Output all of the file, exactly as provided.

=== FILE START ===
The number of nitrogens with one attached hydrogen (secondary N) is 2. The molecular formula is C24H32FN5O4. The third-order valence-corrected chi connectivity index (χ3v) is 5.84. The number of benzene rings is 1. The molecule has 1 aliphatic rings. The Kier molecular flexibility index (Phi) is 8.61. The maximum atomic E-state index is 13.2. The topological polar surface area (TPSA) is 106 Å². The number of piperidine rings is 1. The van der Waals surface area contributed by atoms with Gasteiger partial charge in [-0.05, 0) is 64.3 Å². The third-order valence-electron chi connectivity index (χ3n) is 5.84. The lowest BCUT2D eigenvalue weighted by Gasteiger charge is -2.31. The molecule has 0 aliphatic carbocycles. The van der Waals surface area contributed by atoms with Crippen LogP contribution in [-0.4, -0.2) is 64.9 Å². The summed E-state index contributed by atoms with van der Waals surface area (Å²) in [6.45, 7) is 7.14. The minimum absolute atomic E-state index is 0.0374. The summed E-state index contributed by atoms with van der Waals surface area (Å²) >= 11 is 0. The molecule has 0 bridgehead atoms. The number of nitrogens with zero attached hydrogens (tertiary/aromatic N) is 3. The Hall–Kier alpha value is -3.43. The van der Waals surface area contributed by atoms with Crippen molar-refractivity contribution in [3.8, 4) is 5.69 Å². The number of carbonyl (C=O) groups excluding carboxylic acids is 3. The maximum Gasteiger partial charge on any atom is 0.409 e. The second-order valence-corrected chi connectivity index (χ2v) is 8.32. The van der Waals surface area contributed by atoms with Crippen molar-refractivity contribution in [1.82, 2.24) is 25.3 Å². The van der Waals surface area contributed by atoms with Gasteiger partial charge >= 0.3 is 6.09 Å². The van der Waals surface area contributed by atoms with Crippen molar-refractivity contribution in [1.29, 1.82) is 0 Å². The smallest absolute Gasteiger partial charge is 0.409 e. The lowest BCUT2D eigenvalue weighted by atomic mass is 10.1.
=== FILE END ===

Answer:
The number of nitrogens with one attached hydrogen (secondary N) is 2. The molecular formula is C24H32FN5O4. The third-order valence-corrected chi connectivity index (χ3v) is 5.84. The number of benzene rings is 1. The molecule has 1 aliphatic rings. The Kier molecular flexibility index (Phi) is 8.61. The maximum atomic E-state index is 13.2. The topological polar surface area (TPSA) is 106 Å². The number of piperidine rings is 1. The van der Waals surface area contributed by atoms with Gasteiger partial charge in [-0.05, 0) is 64.3 Å². The third-order valence-electron chi connectivity index (χ3n) is 5.84. The lowest BCUT2D eigenvalue weighted by Gasteiger charge is -2.31. The molecule has 0 aliphatic carbocycles. The van der Waals surface area contributed by atoms with Crippen LogP contribution in [-0.4, -0.2) is 64.9 Å². The summed E-state index contributed by atoms with van der Waals surface area (Å²) in [6.45, 7) is 7.14. The minimum absolute atomic E-state index is 0.0374. The summed E-state index contributed by atoms with van der Waals surface area (Å²) >= 11 is 0. The molecule has 0 bridgehead atoms. The number of nitrogens with zero attached hydrogens (tertiary/aromatic N) is 3. The Hall–Kier alpha value is -3.43. The van der Waals surface area contributed by atoms with Crippen molar-refractivity contribution in [3.8, 4) is 5.69 Å². The number of carbonyl (C=O) groups excluding carboxylic acids is 3. The maximum Gasteiger partial charge on any atom is 0.409 e. The second-order valence-corrected chi connectivity index (χ2v) is 8.32. The van der Waals surface area contributed by atoms with Crippen molar-refractivity contribution in [1.82, 2.24) is 25.3 Å². The van der Waals surface area contributed by atoms with Gasteiger partial charge >= 0.3 is 6.09 Å². The van der Waals surface area contributed by atoms with Crippen molar-refractivity contribution in [1.29, 1.82) is 0 Å². The smallest absolute Gasteiger partial charge is 0.409 e. The lowest BCUT2D eigenvalue weighted by atomic mass is 10.1.